Kite Runner Notes

The Kite Runner chronicles the lives of specifically two boys, Amir and Hassan within the politically, socially and culturally charged landscape that is Afghanistan. Hassan, a Hazara, is Amir’s servant, best friend, half-brother and a survivor of an unconscionable discrimination and betrayal. Amir, a Pashtun, is a confused youth who allows emotions, society and privilege to overshadow what he knows is right and wrong. The story is a riveting tale that clearly documents the trials and tribulations of adolescents and their friendships, as well as their ever-changing values and moral systems especially in the face of ethnic conflict, war and social stigmas.

Pashtuns are the majority ethnic group in Afghanistan, about 42% thereby constituting just under half of the population. They are the highest ethnicity on the social ladder and dominate governmental bodies. Pashtu is their native language. They consist mainly of Sunni Muslims.

The Hazara ethnic group resides mainly in the central Afghanistan mountain region called ‘Hazarajat’ • They make up approximately 9% of Afghanistan’s population • There are also significant populations of Hazaras in Pakistan and Iran • Historically, the Hazara seem to have Mongolian origins, as evidenced by physical attributes and parts of the culture and language • It is commonly believed that the Hazara are descendants of Genghis Khan’s army, which marched into the area during the 12th century. Proponents of this view hold that many of the Mongol soldiers and their family members settled in the area and remained there after the Mongol empire dissolved in the 13th century, converting to Islam and adopting local customs handout 1.1 15 • Most of the Hazaras are Shi’ite Muslims, and, the 1% of the population which is not Muslim is either Hindu, Sikh, or Jewish • In The Kite Runner, it is evident that Hazaras are considered to be on the lower end of the socio-economic scale.

The Kite Runner is one of few novels that truly demonstrate both internal conflicts within individuals and countries as well as the external conflicts that affect them. Afghanistan’s multi-ethnic mosaic of citizens allows for a truly memorable tapestry of storylines about fathers and sons, servants, best friends, love, family, loyalty, betrayal, reconciliation, redemption, war, fundamentalism and discrimination. The story          acts as a powerful platform that creates a space to discuss a vast variety of human rights issues.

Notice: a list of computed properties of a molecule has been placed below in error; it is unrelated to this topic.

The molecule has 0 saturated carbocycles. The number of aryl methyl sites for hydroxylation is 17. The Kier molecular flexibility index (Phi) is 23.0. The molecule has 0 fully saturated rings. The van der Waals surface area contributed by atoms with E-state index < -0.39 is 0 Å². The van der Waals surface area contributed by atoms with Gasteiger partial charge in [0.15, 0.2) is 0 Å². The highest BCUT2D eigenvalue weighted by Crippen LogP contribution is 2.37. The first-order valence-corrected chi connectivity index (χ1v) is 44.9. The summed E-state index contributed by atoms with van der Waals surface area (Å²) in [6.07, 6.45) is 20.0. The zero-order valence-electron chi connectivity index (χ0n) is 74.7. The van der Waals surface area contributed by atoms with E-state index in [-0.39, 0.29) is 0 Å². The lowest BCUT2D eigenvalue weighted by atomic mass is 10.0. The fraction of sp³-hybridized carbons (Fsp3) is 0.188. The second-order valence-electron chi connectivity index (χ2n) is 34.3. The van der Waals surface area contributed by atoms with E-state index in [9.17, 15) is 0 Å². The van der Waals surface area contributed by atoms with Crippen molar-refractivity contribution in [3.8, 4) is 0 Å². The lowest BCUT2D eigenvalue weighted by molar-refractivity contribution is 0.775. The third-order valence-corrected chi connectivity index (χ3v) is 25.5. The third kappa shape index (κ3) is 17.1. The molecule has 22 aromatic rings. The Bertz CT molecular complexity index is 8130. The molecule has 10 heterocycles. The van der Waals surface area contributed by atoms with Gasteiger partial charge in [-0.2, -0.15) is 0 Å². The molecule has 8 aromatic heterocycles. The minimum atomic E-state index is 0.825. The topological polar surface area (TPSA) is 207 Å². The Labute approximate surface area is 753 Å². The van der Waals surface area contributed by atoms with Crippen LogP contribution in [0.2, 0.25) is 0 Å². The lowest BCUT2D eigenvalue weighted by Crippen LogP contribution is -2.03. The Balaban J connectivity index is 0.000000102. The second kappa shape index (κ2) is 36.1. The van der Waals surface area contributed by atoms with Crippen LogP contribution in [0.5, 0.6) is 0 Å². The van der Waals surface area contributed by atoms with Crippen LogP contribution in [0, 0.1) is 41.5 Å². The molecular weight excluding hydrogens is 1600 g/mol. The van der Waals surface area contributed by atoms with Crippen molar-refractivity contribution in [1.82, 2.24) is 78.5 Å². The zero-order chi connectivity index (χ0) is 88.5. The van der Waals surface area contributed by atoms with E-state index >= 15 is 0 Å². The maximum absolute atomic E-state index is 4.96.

This surprising story of a young man’s struggle with his family, country and with his own self is so profound and everlasting that its effects and lessons will forever remain with the reader.

Kite-running (Gudiparan Bazi) has been a favourite pastime in Afghanistan for the last 100 years, but there are few on the streets of Kabul that can forget the terror of living under the Taliban regime for so many years. Under Taliban rule, if you were caught with a kite, many times you would be beaten and the spool would be destroyed. However, since the fall of the Taliban regime, kite-running has again resurfaced tenfold.

Kite-running is a two-person affair, with one person called the “charka gir” and the other called the “gudiparan baz.” The charka gir is in charge of the holding the wooden kite spool, around which the wire, or “tar” is wound. The second person, called the “gudiparan baz” actually is in control of the movement of the kite in the air. Kite flyers stand on tops of buildings, fighting with kites from all over the city. The object is to strike down the kite of your opponent with the string of your kite, after which you will be called the winner. The strings are often made with razor wire which gives the sharpness to cut down other kites. After an opponent’s kite is set free, it flutters away into the wind where it is usually picked up by the local children, who fly it the next day as their own.


Posted by Tracey Hames

Teacher of English at Mount Aspiring College, Wanaka, New Zealand.

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